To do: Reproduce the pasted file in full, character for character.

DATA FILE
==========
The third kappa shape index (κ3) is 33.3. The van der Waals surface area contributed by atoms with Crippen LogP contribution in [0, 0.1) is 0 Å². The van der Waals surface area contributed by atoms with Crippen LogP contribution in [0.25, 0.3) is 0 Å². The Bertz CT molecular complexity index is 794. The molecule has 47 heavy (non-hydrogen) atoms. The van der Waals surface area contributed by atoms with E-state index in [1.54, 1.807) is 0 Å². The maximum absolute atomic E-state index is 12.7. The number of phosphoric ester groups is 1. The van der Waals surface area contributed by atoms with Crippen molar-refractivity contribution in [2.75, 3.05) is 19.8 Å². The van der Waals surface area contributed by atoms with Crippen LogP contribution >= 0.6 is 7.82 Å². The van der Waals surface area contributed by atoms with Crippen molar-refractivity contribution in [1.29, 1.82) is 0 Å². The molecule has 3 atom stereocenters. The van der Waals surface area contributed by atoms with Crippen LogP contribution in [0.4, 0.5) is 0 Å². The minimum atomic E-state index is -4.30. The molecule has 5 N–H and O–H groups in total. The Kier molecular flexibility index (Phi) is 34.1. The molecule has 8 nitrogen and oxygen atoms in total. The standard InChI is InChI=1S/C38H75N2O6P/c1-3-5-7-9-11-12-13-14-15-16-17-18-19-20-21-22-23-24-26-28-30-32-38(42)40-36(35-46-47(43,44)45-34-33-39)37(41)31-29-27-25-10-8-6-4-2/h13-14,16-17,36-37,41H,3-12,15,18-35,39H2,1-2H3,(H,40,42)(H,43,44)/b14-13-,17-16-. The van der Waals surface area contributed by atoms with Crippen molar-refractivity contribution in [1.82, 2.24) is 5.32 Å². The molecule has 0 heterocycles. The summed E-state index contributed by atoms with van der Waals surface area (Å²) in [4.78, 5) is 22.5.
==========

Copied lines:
The third kappa shape index (κ3) is 33.3. The van der Waals surface area contributed by atoms with Crippen LogP contribution in [0, 0.1) is 0 Å². The van der Waals surface area contributed by atoms with Crippen LogP contribution in [0.25, 0.3) is 0 Å². The Bertz CT molecular complexity index is 794. The molecule has 47 heavy (non-hydrogen) atoms. The van der Waals surface area contributed by atoms with E-state index in [1.54, 1.807) is 0 Å². The maximum absolute atomic E-state index is 12.7. The number of phosphoric ester groups is 1. The van der Waals surface area contributed by atoms with Crippen molar-refractivity contribution in [2.75, 3.05) is 19.8 Å². The van der Waals surface area contributed by atoms with Crippen LogP contribution >= 0.6 is 7.82 Å². The van der Waals surface area contributed by atoms with Crippen molar-refractivity contribution in [1.29, 1.82) is 0 Å². The molecule has 3 atom stereocenters. The van der Waals surface area contributed by atoms with Crippen LogP contribution in [0.4, 0.5) is 0 Å². The minimum atomic E-state index is -4.30. The molecule has 5 N–H and O–H groups in total. The Kier molecular flexibility index (Phi) is 34.1. The molecule has 8 nitrogen and oxygen atoms in total. The standard InChI is InChI=1S/C38H75N2O6P/c1-3-5-7-9-11-12-13-14-15-16-17-18-19-20-21-22-23-24-26-28-30-32-38(42)40-36(35-46-47(43,44)45-34-33-39)37(41)31-29-27-25-10-8-6-4-2/h13-14,16-17,36-37,41H,3-12,15,18-35,39H2,1-2H3,(H,40,42)(H,43,44)/b14-13-,17-16-. The van der Waals surface area contributed by atoms with Crippen molar-refractivity contribution in [1.82, 2.24) is 5.32 Å². The molecule has 0 heterocycles. The summed E-state index contributed by atoms with van der Waals surface area (Å²) in [4.78, 5) is 22.5.